Illinois Gov. Pat Quinn will sign the marriage equality bill on November 20th. The governor announced Thursday that he will sign the bill at the University of Illinois at Chicago in a 3:30 p.m. ceremony. The Legislature passed the measure Tuesday. Quinn is a longtime same-sex marriage supporter. The Chicago Democrat says he’s looking forward to signing the legislation and “celebrating a big step forward with the people of Illinois.”
In related news, Think Progress says the passage of the bill was due in large part to minority legislators.
Fourteen Black Caucus members voted for the Religious Freedom and Marriage Fairness Act, compared to just four who opposed (two effectively abstained by voting “present.”) The bill need 60 votes to pass and won 61 to 54 — making the Black Caucus votes a difference-maker. The members of the Illinois Legislative Latino Caucus also were nearly unanimous in supporting the bill. Black Caucus Chair Ken Dunkin (D), a co-sponsor of the bill, endorsed marriage equality as being “about equality and equal treatment under the law.”
One Illinois legislator says that her son would’ve been proud of the vote.
LGBTQ Nation reports:
Garret Jakobsson, the 46-year-old son of Democratic state Rep. Naomi Jakobsson, died Tuesday evening. He had a progressive neurodegenerative disorder called Pick’s disease and had been in hospice care in the central Illinois town of Mattoon. Jakobsson rushed back to Springfield Tuesday afternoon to vote for the same-sex marriage bill, which she had co-sponsored. It ultimately passed the House with one vote to spare. Jakobsson released a statement Wednesday evening noting that “equal protection under the law” was important to her entire family. The vote, she said, was “one that I felt I could not miss and I know my son was proud of my decision.”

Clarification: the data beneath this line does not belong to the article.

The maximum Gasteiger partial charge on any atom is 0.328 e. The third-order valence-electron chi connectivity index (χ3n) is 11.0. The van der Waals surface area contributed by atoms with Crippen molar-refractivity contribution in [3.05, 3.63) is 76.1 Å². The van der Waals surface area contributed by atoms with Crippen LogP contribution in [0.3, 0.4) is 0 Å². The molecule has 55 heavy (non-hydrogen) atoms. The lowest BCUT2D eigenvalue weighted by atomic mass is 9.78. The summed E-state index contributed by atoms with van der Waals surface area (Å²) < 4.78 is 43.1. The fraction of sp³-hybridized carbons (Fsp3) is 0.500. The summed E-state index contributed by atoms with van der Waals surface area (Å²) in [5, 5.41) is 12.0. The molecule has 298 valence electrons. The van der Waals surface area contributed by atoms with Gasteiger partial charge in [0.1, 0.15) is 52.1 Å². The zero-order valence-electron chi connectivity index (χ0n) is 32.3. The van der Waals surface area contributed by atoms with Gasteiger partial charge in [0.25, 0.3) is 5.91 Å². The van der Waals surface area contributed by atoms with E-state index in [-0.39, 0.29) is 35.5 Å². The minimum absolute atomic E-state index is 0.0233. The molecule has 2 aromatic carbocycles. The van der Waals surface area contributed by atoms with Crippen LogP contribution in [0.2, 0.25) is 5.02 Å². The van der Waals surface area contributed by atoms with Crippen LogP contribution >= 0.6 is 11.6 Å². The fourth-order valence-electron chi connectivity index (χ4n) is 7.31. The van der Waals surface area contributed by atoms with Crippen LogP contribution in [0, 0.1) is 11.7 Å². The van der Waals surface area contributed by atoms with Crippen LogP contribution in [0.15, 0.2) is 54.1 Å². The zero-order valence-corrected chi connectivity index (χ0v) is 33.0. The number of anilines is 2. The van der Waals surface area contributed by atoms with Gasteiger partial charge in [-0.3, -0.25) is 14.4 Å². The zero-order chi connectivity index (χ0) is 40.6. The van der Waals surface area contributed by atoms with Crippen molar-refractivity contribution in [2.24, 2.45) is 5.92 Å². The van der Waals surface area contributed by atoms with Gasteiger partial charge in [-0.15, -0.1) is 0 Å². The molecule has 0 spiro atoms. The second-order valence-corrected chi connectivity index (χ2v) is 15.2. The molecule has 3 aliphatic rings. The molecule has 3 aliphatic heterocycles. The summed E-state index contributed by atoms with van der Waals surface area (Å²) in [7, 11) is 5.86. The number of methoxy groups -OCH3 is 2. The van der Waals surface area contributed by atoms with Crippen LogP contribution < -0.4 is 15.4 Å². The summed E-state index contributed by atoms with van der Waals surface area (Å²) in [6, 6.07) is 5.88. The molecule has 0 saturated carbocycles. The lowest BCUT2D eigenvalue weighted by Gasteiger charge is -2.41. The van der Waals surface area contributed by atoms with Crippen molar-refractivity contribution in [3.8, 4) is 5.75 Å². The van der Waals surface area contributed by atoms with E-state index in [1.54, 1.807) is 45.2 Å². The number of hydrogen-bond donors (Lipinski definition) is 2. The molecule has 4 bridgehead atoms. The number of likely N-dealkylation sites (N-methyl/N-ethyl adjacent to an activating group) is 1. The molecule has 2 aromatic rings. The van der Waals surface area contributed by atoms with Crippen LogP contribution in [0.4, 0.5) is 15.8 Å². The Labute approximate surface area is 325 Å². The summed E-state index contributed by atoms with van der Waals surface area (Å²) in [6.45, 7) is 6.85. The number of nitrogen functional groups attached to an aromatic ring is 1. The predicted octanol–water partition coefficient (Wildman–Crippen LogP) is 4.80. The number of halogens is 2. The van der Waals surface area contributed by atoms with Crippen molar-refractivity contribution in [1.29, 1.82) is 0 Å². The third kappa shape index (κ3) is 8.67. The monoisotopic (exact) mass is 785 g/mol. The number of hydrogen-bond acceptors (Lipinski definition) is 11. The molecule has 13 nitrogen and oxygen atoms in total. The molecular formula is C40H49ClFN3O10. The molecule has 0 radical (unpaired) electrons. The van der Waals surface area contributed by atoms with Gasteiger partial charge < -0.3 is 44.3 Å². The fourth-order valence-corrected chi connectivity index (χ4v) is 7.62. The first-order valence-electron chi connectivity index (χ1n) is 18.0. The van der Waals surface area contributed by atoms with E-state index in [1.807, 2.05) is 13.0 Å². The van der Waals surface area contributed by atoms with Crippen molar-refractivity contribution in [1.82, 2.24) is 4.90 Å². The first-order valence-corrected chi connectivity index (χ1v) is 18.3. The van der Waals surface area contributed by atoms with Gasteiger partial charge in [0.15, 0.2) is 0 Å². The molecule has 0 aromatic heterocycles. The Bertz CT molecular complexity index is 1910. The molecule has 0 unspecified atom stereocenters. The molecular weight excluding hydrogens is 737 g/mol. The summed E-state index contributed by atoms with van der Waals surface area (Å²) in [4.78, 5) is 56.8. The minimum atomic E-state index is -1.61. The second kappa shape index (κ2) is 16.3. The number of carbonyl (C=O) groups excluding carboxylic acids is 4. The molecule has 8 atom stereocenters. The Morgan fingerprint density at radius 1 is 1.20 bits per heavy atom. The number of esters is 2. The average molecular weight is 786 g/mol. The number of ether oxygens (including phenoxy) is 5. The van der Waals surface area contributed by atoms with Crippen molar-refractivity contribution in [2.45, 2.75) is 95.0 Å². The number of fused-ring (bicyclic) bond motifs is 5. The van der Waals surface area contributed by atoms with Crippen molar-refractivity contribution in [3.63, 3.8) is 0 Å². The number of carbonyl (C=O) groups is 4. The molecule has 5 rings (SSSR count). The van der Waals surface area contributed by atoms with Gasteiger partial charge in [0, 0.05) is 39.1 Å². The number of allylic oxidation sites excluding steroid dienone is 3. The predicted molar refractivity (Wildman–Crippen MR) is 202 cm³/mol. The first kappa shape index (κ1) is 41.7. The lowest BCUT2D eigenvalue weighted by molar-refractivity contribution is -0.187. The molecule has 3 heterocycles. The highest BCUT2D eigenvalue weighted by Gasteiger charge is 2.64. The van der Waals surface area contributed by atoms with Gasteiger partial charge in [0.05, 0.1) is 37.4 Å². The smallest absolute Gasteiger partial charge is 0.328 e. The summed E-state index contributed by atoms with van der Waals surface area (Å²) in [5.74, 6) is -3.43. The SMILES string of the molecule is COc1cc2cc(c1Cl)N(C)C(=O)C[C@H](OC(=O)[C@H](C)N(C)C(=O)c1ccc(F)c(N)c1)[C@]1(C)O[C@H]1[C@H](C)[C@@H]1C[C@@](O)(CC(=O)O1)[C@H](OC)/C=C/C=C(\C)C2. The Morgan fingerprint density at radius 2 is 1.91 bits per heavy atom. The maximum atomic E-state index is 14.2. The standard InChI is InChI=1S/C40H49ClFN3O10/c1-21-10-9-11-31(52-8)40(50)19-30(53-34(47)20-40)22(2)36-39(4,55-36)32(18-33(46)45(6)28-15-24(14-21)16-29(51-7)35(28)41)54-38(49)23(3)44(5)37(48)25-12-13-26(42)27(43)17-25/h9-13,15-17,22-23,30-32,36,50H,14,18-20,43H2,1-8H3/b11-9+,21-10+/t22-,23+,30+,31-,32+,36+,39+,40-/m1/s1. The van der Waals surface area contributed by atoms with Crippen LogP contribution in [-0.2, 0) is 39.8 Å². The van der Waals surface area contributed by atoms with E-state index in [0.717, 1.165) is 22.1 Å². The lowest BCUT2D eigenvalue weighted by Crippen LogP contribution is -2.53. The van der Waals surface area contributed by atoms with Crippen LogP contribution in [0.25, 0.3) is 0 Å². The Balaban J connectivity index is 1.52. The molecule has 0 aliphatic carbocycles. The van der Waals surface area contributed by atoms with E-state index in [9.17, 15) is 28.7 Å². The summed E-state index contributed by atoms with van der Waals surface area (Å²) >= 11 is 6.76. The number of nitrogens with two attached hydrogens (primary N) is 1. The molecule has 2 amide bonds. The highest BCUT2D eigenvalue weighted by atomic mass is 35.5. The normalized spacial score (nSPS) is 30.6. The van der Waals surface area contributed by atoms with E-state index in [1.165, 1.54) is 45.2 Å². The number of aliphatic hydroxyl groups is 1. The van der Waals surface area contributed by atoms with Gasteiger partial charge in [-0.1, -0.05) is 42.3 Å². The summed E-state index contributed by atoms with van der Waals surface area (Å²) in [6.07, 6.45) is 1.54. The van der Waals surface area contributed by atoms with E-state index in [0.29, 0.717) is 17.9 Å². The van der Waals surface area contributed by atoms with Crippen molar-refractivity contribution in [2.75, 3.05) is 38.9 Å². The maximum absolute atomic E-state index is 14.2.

One Illinois lawmaker was so focused on the passage of the bill that he forgot to actually vote for the measure. ABC7 reports:
Illinois Senate President John Cullerton was ”so focused” on the goal of passing gay marriage legislation this week that he inadvertently neglected to cast his own vote on the bill. The Chicago Democrat was one of six senators who didn’t vote on Tuesday’s measure. The amended bill easily passed his chamber 32-21 after winning House approval. The legislation was initially approved 34-21 in the state Senate in February after Cullerton pushed for a Valentine’s Day vote. He voted for the measure then.
A pending lawsuit for marriage equality in the state has been temporarily set aside until couples can actually marry in Illinois. Joe.My.God reports:
The court’s order only stayed the Illinois marriage cases until Thursday of next week, and that is all that Lambda Legal and the ACLU agreed to. The cases are not moot at present, as same-sex couples currently are still not able to marry in Illinois. The cases will not be moot until same-sex couples actually can marry in the state.
The Huffington Post reports that many are already making wedding plans.
From the wedding industry to tourism, Illinois businesses are gearing up for June 1, the first day that same-sex marriage licenses can be issued under legislation approved by lawmakers on Tuesday. While legislators in favor and the state’s top elected officials have touted gay marriage as a matter of equality and civil rights, businesses hope the start of weddings will be a nice boost to the state’s economy too. But that start date — which falls on a Sunday — also is causing some logistical problems for the state’s county clerks who’ll be issuing marriage licenses.
If you live in Illinois, will you be getting married next year?